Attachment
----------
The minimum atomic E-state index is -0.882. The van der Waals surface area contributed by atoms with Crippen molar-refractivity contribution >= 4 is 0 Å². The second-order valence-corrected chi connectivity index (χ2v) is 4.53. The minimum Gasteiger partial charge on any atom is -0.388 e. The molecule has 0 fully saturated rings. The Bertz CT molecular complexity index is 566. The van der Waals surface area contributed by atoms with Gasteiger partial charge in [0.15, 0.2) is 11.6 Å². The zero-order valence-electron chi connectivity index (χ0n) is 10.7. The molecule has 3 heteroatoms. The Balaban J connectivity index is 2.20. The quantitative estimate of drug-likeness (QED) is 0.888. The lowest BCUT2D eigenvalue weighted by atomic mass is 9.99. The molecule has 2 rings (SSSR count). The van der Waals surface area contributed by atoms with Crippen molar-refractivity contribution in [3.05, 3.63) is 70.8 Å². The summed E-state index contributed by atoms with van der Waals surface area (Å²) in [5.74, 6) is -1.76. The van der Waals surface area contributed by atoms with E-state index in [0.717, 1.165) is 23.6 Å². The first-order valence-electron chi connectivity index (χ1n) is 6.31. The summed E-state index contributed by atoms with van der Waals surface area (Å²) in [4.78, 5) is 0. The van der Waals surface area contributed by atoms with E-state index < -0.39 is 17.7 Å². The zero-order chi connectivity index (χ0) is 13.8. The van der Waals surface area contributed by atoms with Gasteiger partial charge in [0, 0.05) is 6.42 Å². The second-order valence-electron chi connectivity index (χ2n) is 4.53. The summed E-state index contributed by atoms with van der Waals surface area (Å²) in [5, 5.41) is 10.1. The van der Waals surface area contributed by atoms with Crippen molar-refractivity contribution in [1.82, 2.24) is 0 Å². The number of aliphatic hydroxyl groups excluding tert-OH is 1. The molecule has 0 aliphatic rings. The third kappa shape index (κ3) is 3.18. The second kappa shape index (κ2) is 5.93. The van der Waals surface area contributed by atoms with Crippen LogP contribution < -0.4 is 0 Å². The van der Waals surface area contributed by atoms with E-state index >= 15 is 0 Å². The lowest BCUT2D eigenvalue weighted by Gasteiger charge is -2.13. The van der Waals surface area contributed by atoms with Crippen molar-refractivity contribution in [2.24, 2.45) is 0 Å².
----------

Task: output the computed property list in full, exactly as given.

The minimum atomic E-state index is -0.882. The van der Waals surface area contributed by atoms with Crippen molar-refractivity contribution >= 4 is 0 Å². The second-order valence-corrected chi connectivity index (χ2v) is 4.53. The minimum Gasteiger partial charge on any atom is -0.388 e. The molecule has 0 fully saturated rings. The Bertz CT molecular complexity index is 566. The van der Waals surface area contributed by atoms with Gasteiger partial charge in [0.15, 0.2) is 11.6 Å². The zero-order valence-electron chi connectivity index (χ0n) is 10.7. The molecule has 3 heteroatoms. The Balaban J connectivity index is 2.20. The quantitative estimate of drug-likeness (QED) is 0.888. The lowest BCUT2D eigenvalue weighted by atomic mass is 9.99. The molecule has 2 rings (SSSR count). The van der Waals surface area contributed by atoms with Crippen molar-refractivity contribution in [3.05, 3.63) is 70.8 Å². The summed E-state index contributed by atoms with van der Waals surface area (Å²) in [5.74, 6) is -1.76. The van der Waals surface area contributed by atoms with E-state index in [0.717, 1.165) is 23.6 Å². The first-order valence-electron chi connectivity index (χ1n) is 6.31. The summed E-state index contributed by atoms with van der Waals surface area (Å²) in [4.78, 5) is 0. The van der Waals surface area contributed by atoms with E-state index < -0.39 is 17.7 Å². The zero-order chi connectivity index (χ0) is 13.8. The van der Waals surface area contributed by atoms with Gasteiger partial charge in [0, 0.05) is 6.42 Å². The second-order valence-electron chi connectivity index (χ2n) is 4.53. The summed E-state index contributed by atoms with van der Waals surface area (Å²) in [5, 5.41) is 10.1. The van der Waals surface area contributed by atoms with Crippen molar-refractivity contribution in [1.82, 2.24) is 0 Å². The number of aliphatic hydroxyl groups excluding tert-OH is 1. The molecule has 0 aliphatic rings. The third kappa shape index (κ3) is 3.18. The second kappa shape index (κ2) is 5.93. The van der Waals surface area contributed by atoms with Crippen LogP contribution < -0.4 is 0 Å². The van der Waals surface area contributed by atoms with E-state index >= 15 is 0 Å². The lowest BCUT2D eigenvalue weighted by Gasteiger charge is -2.13. The van der Waals surface area contributed by atoms with Crippen molar-refractivity contribution in [2.24, 2.45) is 0 Å².